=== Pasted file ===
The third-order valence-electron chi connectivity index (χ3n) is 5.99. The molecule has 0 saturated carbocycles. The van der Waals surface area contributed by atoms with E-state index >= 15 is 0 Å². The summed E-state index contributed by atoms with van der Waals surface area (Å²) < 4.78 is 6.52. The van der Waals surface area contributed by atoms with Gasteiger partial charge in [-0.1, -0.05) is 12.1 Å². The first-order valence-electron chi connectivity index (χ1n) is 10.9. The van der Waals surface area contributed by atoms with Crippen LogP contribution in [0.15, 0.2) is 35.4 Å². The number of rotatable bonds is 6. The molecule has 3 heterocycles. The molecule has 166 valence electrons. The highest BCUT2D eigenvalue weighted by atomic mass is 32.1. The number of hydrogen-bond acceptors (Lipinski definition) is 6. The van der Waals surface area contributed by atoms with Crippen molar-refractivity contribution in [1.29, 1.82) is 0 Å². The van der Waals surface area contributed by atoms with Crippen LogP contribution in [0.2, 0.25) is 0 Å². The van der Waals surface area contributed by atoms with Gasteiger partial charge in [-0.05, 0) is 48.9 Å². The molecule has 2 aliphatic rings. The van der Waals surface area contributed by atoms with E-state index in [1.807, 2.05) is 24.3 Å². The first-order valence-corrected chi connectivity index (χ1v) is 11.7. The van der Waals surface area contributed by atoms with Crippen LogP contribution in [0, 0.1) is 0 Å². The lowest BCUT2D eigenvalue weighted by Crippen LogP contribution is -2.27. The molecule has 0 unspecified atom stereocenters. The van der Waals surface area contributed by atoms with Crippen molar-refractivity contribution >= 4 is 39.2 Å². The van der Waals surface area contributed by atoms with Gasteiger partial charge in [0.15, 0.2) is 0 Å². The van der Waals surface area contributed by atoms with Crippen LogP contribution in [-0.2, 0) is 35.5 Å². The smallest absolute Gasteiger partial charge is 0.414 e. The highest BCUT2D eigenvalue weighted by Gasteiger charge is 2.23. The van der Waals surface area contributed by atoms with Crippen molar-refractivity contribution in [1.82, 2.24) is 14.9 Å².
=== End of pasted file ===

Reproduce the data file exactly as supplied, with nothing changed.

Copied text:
The third-order valence-electron chi connectivity index (χ3n) is 5.99. The molecule has 0 saturated carbocycles. The van der Waals surface area contributed by atoms with E-state index >= 15 is 0 Å². The summed E-state index contributed by atoms with van der Waals surface area (Å²) < 4.78 is 6.52. The van der Waals surface area contributed by atoms with Gasteiger partial charge in [-0.1, -0.05) is 12.1 Å². The first-order valence-electron chi connectivity index (χ1n) is 10.9. The van der Waals surface area contributed by atoms with Crippen LogP contribution in [0.15, 0.2) is 35.4 Å². The number of rotatable bonds is 6. The molecule has 3 heterocycles. The molecule has 166 valence electrons. The highest BCUT2D eigenvalue weighted by atomic mass is 32.1. The number of hydrogen-bond acceptors (Lipinski definition) is 6. The van der Waals surface area contributed by atoms with Crippen molar-refractivity contribution in [1.29, 1.82) is 0 Å². The van der Waals surface area contributed by atoms with Crippen LogP contribution in [0.2, 0.25) is 0 Å². The van der Waals surface area contributed by atoms with Gasteiger partial charge in [-0.05, 0) is 48.9 Å². The molecule has 2 aliphatic rings. The van der Waals surface area contributed by atoms with E-state index in [1.807, 2.05) is 24.3 Å². The first-order valence-corrected chi connectivity index (χ1v) is 11.7. The van der Waals surface area contributed by atoms with Crippen LogP contribution in [0, 0.1) is 0 Å². The lowest BCUT2D eigenvalue weighted by Crippen LogP contribution is -2.27. The molecule has 0 unspecified atom stereocenters. The van der Waals surface area contributed by atoms with Crippen molar-refractivity contribution >= 4 is 39.2 Å². The van der Waals surface area contributed by atoms with Gasteiger partial charge in [0.15, 0.2) is 0 Å². The van der Waals surface area contributed by atoms with Crippen LogP contribution in [-0.2, 0) is 35.5 Å². The smallest absolute Gasteiger partial charge is 0.414 e. The highest BCUT2D eigenvalue weighted by Gasteiger charge is 2.23. The van der Waals surface area contributed by atoms with Crippen molar-refractivity contribution in [1.82, 2.24) is 14.9 Å².